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Zirconia – In Your Mouth and Your Car?

Zirconia (ZrO2) is one of the most common ceramic materials. Zirconia is used in engineering and in dentistry (tooth crowns), and it has a unique property that makes it ideal for many applications: At high temperatures, doped zirconia is a good conductor for oxygen ions, but it remains an insulator for electrons. Thus, any electric current through zirconia means oxygen transport, and oxygen transport is accompanied by a an electric current and voltage. Therefore, zirconia is used for solid oxide fuel cells and oxygen sensors (e.g., lambda sensor for exhaust gas of cars).

Ultrathin Zirconia Films

Ultrathin ZrO2 film on Pt3Zr Having a perfect insulator for electrons (but an ionic conductor) is a blessing for applications, but a curse if we want to study its surface by scanning tunneling microscopy (STM) or many other techniques. The way out is studying very thin zirconia films on metals; such films are still sufficiently conductive for STM. We have developed a technique to create well-ordered ultrathin zirconia films by oxidation of alloys containing Zr, Pt3Zr or Pd3Zr. These ZrO2 films are very thin indeed, they consist only of two oxygen layers and one Zr layer in between! Nevertheless, they are very similar to the “real” material, thick (bulk) ZrO2: Their structure is essentially the same, and both possess a similar band gap.

STM shows us the Zr atoms, perfectly well ordered on this surface. Density functional theory calculations (done in the Computational Materials Science group at our institute) tell us how the film binds to the substrate and much more.

  1. Pt3Zr(0001): A substrate for growing well-ordered ultrathin zirconia films by oxidation
    M. Antlanger, W. Mayr-Schmölzer, J. Pavelec, F. Mittendorfer, J. Redinger, P. Varga, U. Diebold, and M. Schmid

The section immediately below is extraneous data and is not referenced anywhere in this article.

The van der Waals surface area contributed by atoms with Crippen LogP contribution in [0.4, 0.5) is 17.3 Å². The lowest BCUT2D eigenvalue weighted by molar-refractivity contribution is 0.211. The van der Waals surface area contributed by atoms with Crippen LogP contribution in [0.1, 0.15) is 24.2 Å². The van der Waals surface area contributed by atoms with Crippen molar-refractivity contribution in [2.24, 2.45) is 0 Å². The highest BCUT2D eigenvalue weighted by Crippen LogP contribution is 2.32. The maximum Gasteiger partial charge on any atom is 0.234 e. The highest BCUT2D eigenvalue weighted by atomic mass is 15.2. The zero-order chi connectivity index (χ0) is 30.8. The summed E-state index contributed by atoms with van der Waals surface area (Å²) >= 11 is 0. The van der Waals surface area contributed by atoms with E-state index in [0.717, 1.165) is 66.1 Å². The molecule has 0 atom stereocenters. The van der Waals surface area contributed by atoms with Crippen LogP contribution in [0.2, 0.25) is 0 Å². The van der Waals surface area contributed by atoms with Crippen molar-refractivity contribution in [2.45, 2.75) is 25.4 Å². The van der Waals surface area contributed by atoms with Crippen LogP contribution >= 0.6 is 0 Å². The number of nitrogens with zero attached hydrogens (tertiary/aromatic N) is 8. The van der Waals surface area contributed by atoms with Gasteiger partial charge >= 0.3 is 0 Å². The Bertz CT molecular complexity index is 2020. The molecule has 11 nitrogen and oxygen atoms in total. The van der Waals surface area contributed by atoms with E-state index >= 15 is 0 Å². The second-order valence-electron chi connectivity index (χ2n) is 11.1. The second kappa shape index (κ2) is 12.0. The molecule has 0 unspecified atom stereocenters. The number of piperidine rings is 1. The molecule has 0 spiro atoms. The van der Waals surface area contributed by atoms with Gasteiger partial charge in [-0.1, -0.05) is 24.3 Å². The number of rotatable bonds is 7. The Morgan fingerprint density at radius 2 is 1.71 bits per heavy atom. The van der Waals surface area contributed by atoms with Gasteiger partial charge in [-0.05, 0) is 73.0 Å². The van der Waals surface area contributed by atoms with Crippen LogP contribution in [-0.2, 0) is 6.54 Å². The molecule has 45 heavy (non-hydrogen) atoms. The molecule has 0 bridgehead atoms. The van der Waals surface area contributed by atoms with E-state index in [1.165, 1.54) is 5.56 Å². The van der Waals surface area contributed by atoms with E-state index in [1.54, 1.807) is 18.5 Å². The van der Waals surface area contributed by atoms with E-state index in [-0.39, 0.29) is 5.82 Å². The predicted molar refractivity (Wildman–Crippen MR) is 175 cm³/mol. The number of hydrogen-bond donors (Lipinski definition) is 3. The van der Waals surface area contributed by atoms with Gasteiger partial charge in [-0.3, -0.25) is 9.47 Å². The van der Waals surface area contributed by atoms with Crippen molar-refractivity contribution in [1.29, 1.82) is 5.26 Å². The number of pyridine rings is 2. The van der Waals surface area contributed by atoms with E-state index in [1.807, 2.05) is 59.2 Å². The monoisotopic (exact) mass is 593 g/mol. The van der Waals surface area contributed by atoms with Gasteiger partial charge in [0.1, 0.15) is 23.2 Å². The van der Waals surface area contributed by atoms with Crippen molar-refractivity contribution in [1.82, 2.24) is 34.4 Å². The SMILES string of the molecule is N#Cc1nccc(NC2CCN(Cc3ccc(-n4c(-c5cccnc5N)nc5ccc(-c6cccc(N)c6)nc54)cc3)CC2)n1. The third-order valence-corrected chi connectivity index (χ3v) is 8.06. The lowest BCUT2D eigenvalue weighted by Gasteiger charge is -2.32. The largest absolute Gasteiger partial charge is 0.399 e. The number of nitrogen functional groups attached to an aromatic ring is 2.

Phys. Rev. B 86, 035451 (2012)full text
  2. The growth of ultra-thin zirconia films on Pd3Zr(0001)
    J. I. J. Choi, W. Mayr-Schmölzer, F. Mittendorfer, J. Redinger, U. Diebold, and M. Schmid
    J. Phys.: Condens. Matter 26, 225003 (2014)full text
  3. Water adsorption at zirconia: from the ZrO2(111)/Pt3Zr(0001) model system to powder samples
    P. Lackner, J. Hulva, E.-M. Köck, W. Mayr-Schmölzer, J. I. J. Choi, S. Penner, U. Diebold, F. Mittendorfer, J. Redinger, B. Klötzer, G. S. Parkinson, M. Schmid
    J. Mater. Chem. A 6, 17587 (2018)full text

Sputter-Deposited Zirconia Films

Tetragonal ZrO2 seen by STM While the ultra-thin zirconia films obtained by oxidation of Zr alloys share many properties with bulk ZrO2, it is much nicer to study thicker ZrO2 films (but still thin enough for STM). As mentioned above, we need a suitable model system for this, to ensure at least some conductivity. We have constructed a sputter deposition source, which allows us to produce ZrO2 films with much better quality than any other method known so far. With these films, we could explain a previously astonishing phenomenon, the observation of the so-called strong-metal support interaction (SMSI) effect for ZrO2-supported metal catalysts. We could show that ultrathin ZrO2 films can be oxygen deficient, although ZrO2 is normally non-reducible, and this is the reason for the SMSI effect. Our sputter-deposited ZrO2 are also a perfect model system for understanding x-ray-photoelectron spectroscopy (XPS) of wide-bandgap insolators!

  1. Surface structures of ZrO2 films on Rh(111): From two layers to bulk termination
    P. Lackner, Z. Zou, S. Mayr, J.-I. J. Choi, U. Diebold, M. Schmid
    Surf. Sci. 679, 180 (2019)
  2. Construction and evaluation of an ultrahigh-vacuum-compatible sputter deposition source
    P. Lackner, J. I. J. Choi, U. Diebold, M. Schmid
    Rev. Sci. Instrum. 88, 103904 (2017)full text
  3. Substoichiometric ultrathin zirconia films cause strong metal–support interaction
    P. Lackner, J. I. J. Choi, U. Diebold, M. Schmid
    J. Mater. Chem. A 7, 24837 (2019)full text
  4. Using photoelectron spectroscopy to observe oxygen spillover to zirconia
    P. Lackner, Z. Zou, S. Mayr, U. Diebold, M. Schmid
    Phys. Chem. Chem. Phys. 21, 17613 (2019)full text
  5. Few-monolayer yttria-doped zirconia films: Segregation and phase stabilization
    P. Lackner, A. J. Brandt, U. Diebold, M. Schmid
    J. Chem. Phys. 152, 064709 (2020)

The zirconia project was financed by the Austrian Science Fund as part of the SFB Functional Oxide Surfaces and Interfaces

surface/research/zirconia.txt · Last modified: 2020-04-17 18:13 by Michael Schmid